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JET ENGINE THEORY AND DESIGN
Every rating or specialty has a language of its own. The Aviation Machinist’s Mate (AD) is no different. To be a good technician, we must learn and understand the language (terms and theories) necessary for a thorough understanding of your specialty. With this basic understanding, we will develop the skills to recognize, analyze, and correct problems with jet engines. Without it, you become a “parts changer” unable to recognize possible reasons for the problem and analyze them. This chapter contains the basics necessary for the AD to build a strong foundation. You will learn the theory, terms, types of engines, and major parts of jet engines.
When you have completed this chapter, you will be able to do the following: 1. Statethetheoryofjetpropulsion.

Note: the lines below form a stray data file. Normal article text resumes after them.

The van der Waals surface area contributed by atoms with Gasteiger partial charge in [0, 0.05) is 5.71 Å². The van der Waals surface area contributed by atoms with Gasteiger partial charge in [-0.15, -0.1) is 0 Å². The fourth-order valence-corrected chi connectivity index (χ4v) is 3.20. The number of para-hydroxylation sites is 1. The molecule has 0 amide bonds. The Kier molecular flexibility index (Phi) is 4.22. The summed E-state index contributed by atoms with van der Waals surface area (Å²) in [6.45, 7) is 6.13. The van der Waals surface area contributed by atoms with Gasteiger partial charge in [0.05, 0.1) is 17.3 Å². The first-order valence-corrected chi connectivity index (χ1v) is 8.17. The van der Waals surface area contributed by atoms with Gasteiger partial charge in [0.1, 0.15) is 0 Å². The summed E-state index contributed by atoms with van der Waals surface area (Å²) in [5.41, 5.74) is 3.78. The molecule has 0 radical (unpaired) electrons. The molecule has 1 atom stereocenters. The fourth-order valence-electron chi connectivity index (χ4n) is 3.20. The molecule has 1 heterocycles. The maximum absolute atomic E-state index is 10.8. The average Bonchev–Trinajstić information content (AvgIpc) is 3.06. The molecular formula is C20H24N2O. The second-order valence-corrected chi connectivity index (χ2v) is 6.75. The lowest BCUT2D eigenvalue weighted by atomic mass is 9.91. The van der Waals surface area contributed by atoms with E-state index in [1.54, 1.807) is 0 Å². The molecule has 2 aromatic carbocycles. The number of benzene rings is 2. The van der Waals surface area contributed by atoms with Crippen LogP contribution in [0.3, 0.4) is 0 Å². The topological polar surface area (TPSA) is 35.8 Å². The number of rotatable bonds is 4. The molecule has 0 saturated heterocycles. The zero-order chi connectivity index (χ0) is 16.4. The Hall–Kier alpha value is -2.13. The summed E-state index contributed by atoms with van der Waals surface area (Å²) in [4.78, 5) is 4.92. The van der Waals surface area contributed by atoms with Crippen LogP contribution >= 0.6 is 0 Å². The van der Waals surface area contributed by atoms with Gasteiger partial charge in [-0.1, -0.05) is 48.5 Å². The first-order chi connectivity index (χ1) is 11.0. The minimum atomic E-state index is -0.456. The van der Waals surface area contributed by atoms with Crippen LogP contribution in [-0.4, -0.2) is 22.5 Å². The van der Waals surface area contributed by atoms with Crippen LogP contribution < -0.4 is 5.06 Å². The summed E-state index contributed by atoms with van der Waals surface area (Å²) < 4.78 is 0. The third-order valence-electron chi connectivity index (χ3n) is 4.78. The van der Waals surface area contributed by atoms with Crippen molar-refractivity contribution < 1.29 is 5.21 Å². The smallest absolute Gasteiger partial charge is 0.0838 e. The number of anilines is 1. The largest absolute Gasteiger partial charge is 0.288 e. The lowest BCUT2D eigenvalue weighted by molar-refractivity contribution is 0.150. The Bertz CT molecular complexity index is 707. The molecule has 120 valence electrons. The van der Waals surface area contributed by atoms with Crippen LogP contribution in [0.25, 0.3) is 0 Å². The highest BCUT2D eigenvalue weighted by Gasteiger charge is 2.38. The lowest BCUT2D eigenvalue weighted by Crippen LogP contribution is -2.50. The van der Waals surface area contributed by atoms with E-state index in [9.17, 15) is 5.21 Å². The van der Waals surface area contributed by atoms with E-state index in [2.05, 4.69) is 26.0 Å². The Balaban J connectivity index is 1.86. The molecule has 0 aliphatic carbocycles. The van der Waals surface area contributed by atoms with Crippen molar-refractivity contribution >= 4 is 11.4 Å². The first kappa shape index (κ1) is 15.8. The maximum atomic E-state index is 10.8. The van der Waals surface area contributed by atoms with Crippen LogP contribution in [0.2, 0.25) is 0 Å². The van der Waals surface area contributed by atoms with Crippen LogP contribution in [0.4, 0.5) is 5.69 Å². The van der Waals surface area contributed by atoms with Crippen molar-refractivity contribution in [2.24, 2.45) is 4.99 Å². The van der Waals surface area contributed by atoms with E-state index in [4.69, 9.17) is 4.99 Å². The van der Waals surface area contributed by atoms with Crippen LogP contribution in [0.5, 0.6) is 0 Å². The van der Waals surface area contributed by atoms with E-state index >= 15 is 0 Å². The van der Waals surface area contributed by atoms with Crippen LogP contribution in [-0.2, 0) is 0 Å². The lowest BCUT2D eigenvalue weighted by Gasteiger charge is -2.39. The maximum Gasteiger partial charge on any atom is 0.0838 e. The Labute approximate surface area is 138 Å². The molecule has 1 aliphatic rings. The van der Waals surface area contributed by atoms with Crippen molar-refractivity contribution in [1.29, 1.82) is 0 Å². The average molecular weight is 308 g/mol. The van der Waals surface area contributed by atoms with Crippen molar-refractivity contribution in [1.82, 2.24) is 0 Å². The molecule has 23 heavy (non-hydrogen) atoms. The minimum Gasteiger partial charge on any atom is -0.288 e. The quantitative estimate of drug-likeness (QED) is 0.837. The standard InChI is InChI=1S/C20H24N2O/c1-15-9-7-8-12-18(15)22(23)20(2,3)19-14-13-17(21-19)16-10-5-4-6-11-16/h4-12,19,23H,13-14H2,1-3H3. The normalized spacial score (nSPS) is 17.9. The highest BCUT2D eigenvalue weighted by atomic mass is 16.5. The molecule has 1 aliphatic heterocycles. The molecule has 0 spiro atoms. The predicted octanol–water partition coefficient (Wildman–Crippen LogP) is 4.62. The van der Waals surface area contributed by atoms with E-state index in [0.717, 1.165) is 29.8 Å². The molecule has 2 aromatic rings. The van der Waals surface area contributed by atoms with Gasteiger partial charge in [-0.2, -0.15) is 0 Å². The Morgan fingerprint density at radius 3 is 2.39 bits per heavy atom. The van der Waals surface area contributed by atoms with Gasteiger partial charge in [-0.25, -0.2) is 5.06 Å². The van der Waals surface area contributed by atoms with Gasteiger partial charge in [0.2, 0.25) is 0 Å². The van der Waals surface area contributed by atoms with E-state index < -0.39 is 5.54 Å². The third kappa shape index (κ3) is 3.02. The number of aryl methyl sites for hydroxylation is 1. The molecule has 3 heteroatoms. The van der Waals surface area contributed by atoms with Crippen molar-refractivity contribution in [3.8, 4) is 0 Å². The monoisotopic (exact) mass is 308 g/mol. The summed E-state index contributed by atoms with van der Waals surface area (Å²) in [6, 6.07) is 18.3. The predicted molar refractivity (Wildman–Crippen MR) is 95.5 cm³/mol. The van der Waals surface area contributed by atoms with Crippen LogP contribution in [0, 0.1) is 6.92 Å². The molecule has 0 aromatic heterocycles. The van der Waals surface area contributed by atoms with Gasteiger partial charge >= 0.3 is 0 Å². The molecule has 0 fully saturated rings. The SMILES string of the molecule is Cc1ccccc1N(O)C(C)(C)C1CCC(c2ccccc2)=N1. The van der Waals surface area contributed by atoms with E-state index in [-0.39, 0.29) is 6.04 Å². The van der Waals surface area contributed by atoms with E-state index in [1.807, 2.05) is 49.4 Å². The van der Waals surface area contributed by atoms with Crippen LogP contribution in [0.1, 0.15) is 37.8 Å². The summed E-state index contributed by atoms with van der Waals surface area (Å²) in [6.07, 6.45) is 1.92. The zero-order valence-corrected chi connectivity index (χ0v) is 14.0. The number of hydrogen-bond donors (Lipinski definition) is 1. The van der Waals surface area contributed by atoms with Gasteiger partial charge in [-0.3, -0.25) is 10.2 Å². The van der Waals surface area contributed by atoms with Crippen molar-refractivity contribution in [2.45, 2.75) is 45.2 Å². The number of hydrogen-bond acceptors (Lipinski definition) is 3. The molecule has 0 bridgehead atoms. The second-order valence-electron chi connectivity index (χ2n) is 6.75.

2. Identify the different types of engines and their major assemblies.
3. Identify the two types of engine designation standards.
4. Identify the common terms and variables affecting engine performance.
BASIC THEORY OF JET PROPULSION
Jet propulsion is the propelling force generated in the direction opposite to the flow of a mass of gas or liquid under pressure. The mass escapes through a hole or opening called a jet nozzle. A familiar example is the nozzle at the end of a fire hose. The nozzle forms a smaller passageway through which the water must flow. The nozzle increases the velocity of the water, giving the term, “a jet of water.” Another example of the theory of jet propulsion is an inflated balloon. With the opening in the balloon closed (Figure1-1), there is no action because the pressure of the gas inside the balloon is equal in all directions. When you allow the opening to release the air (Figure 1-2), the balloon moves. Its movements appear to be in all directions. However, it is always moving in the opposite direction from the open end where the air is exiting.
Figure 1-1 — Balloon example of restricting jet propulsion.
Figure 1-2 — Balloon example of jet propulsion theory.
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